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Genetic rescue and rehabilitation: II. Planning a genetic rescue

Discussion in 'Dog Discussion' started by Institute of Canine Biology, Mar 27, 2019.

  1. By Carol Beuchat PhD

    II. Planning a Genetic Rescue

    Genetic Rescue of an Endangered Breed: the Norwegian Lundehund

    The Lundehund is one of the world's most unique dog breeds. It was developed over centuries in the harsh landscape of coastal Norway to be a specialist Puffin hunter, providing the food supply for communities with few options for agriculture and long, harsh winters. The extreme flexibility and extra toes of the Lundehund allowed it to scramble among the boulders on the cliffs used by Puffins for nesting. The dogs located nests deep in the rocks from which birds could be retrieved live and returned to the hunter. The meat was processed to keep over the long winter and provided an essential source of food for survival.

    The Lundehund's importance began to decline when Puffin hunting was banned. The numbers of Lundehunds fell and a series of bottlenecks eventually reduced the breed to only six dogs, five of which were very closely related. Lovers of the breed initiated a breeding program, and the population now numbers more than 1,000 worldwide. But the very limited genetic diversity in these dogs resulted in low fertility, high mortality, and serious health issues that challenged sustainable breeding.

    Finally, in 2013 the Lundehund club in Norway decided to initiate a genetic rescue program for the breed. With the guidance of scientists from the Norwegian Genetic Resource Center (NordGen), a plan was outlined to assess the genetic status of the breed, identify the best options for introducing new genetic diversity, and develop a breeding strategy to restore the breed to genetic health.

    Lundehund Breed Information

    Breed Status
    1. Breed history
    2. Current number of dogs and locations
    3. Pedigree information
    4. Health information

    Threats to sustainable breeding
    1. Small population size
    2. High inbreeding
    3. Inbreeding depression
    4. Small effective population size (Ne)
    5. Health issues
    6. Not enough breeders
    7. Inadequate guidance for breeders

    Breed-specific concerns
    1. Iconic Norwegian dog of high cultural importance
    2. Preservation of unique anatomical and behavioral traits


    Key components of the Lundehund genetic rescue

    • Increase the size of the population
    • Reduce breeding age of bitches to 15 months
    • Breed at least one litter from every healthy bitch
    • Develop methods to assess breed-specific traits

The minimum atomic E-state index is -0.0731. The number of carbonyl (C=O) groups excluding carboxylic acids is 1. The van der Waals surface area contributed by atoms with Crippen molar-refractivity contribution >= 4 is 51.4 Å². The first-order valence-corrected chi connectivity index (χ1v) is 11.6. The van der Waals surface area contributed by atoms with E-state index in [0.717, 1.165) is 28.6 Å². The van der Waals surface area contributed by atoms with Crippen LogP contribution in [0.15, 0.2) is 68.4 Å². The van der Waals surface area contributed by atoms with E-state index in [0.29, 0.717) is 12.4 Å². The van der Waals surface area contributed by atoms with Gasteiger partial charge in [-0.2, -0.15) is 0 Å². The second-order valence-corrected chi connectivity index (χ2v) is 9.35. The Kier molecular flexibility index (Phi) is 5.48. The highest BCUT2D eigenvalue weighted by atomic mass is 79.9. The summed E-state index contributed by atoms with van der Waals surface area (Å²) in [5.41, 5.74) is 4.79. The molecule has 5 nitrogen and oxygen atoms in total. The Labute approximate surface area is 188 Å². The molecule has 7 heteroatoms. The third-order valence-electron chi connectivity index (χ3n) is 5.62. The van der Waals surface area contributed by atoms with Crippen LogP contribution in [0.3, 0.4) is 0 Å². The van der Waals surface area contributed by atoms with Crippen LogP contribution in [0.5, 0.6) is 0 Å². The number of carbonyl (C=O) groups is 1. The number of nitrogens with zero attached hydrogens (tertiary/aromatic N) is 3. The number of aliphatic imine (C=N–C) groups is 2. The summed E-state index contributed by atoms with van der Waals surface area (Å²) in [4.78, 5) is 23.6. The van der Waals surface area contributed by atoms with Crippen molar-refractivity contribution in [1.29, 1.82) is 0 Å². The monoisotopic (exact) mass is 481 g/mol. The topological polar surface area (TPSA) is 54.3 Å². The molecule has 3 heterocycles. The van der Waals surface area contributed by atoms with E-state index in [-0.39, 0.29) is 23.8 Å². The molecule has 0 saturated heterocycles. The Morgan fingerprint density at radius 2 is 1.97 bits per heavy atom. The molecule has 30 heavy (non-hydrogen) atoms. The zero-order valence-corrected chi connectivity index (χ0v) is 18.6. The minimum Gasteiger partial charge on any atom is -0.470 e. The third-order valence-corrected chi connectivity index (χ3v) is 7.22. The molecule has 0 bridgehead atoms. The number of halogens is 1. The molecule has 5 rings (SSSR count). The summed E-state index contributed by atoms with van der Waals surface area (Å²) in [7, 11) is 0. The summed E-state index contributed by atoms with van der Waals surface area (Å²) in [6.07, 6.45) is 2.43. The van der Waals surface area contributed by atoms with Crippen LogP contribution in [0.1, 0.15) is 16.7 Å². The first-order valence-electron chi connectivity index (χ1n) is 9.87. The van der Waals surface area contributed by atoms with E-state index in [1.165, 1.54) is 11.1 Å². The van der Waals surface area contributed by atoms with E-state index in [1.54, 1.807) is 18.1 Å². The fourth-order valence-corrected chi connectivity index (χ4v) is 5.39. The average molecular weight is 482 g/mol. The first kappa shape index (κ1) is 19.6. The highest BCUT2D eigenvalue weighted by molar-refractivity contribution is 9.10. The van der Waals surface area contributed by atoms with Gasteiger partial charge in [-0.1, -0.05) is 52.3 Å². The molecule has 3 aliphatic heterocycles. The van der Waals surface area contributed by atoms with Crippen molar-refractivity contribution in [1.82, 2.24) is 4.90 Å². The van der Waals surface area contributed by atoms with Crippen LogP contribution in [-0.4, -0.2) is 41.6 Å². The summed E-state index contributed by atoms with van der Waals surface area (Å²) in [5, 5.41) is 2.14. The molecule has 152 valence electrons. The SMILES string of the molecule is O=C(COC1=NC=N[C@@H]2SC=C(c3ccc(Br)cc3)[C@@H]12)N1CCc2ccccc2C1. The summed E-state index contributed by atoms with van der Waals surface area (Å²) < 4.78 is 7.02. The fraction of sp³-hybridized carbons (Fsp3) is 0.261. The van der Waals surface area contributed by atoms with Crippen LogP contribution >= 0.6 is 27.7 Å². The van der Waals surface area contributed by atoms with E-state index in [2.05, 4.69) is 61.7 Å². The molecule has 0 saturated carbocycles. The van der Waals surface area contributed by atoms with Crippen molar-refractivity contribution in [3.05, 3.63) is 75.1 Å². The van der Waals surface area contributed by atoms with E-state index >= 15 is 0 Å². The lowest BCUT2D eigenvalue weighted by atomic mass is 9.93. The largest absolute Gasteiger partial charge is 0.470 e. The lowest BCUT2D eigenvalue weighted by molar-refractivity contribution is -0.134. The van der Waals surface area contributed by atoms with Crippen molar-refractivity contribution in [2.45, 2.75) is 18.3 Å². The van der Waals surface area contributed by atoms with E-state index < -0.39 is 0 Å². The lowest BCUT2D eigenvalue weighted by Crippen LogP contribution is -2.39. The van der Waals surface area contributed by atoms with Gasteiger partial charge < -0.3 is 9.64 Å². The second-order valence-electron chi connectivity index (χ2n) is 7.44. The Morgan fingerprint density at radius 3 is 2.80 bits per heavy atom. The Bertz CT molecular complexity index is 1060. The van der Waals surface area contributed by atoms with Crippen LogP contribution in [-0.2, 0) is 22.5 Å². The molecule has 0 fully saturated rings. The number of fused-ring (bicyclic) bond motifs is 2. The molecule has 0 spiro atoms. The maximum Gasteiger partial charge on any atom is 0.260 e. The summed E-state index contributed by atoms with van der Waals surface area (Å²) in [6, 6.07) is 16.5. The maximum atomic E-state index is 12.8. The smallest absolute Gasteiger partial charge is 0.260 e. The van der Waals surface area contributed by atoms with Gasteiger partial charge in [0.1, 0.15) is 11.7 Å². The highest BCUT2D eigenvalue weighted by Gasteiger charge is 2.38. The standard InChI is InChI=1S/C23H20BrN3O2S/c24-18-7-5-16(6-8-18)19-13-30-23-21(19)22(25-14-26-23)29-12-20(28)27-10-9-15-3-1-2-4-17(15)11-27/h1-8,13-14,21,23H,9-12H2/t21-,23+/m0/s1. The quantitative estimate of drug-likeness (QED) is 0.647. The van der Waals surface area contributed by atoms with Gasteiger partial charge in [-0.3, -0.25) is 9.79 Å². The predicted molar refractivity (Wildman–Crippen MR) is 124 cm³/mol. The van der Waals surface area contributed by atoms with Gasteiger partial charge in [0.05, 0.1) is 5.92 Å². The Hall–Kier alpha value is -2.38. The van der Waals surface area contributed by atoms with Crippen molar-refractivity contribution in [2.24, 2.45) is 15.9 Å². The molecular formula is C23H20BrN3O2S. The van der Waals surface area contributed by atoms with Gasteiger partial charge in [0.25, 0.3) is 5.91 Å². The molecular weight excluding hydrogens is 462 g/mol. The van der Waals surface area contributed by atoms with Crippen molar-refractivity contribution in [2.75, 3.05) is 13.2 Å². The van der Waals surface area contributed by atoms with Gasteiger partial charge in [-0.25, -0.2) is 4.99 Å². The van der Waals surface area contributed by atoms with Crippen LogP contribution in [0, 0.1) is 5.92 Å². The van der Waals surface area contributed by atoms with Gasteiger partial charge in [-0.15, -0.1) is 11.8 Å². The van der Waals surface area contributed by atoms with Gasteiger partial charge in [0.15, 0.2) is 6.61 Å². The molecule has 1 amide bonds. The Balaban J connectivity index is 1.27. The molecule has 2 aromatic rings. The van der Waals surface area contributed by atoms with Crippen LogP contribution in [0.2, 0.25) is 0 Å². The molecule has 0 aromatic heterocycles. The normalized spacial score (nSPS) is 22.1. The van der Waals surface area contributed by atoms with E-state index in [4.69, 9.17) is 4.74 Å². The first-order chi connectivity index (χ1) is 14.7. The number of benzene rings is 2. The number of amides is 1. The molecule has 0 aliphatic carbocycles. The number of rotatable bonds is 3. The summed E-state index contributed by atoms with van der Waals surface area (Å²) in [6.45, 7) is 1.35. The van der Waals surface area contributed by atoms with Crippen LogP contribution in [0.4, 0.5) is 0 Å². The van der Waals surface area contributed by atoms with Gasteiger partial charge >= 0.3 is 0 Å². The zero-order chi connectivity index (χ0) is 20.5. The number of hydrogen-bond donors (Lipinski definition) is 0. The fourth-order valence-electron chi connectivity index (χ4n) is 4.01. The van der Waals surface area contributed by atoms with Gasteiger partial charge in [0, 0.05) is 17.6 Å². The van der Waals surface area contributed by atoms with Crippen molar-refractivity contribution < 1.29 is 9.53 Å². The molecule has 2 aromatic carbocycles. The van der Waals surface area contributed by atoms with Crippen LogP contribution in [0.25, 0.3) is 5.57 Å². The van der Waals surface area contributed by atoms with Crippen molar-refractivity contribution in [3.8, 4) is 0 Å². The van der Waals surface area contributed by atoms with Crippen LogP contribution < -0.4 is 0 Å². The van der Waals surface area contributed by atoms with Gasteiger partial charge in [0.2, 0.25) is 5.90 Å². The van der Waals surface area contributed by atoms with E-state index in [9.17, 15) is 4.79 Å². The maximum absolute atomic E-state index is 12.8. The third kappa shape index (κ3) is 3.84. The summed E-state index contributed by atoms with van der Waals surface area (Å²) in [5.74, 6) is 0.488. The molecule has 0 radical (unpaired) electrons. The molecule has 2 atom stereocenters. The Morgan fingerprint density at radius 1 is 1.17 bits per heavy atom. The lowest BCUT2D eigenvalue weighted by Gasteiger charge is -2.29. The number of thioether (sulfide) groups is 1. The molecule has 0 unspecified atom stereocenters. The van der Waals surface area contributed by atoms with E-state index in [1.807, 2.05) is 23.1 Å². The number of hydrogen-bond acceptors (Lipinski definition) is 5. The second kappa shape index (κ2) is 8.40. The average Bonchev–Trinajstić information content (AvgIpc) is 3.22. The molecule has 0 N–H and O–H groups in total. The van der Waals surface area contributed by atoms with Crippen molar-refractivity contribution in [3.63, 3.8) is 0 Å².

• Develop methods to assess temperament and breed-typical behaviors
    • Use DNA genotyping to assist mate selection
    • Develop a comprehensive strategy for data collection on dogs, litters, health, etc.
    • Develop an efficient breeding strategy using population genetic analyses
    • Assess efficiency of breeding strategies using appropriate computer models

    Planning a Genetic Rescue

    From the start, the Norwegian breeders progressed step by step following a planning strategy, the major outline of which was developed for general goals (e.g., increase the size of the breeding population), with tweaks and adjustments as necessary as the plan progressed. These breed-specific breeding plans are called "Rasespesifikk Avls-Strategi" (RAS) in Norwegian.

    The first step in the development of a sound breeding strategy is determine what you have to work with, and a review of history to understand how past events have shaped the current population of animals. For this, they did a comprehensive review of history, documenting the historical use of the breed for Puffin hunting, events that affected population size and breeding such as disease outbreaks, legislation, changes in culture, kennel fires, and replacement of dogs with other hunting methods. They developed a pedigree database that was as complete and error-free as possible. They documented fertility, litter size, mortality, and disease when information was available. They also summarized historical changes in the level of inbreeding, number of sires and bitches in the breeding program, offspring per individual, and imports and exports.
    Threats to sustainable breeding
    After assessing these data, they identified the problems that needed to be addressed and articulated the goals to solve them. For this, breeders worked closely with animal breeding experts and population geneticists at NordGen who assisted in developing and testing the particulars of the plan.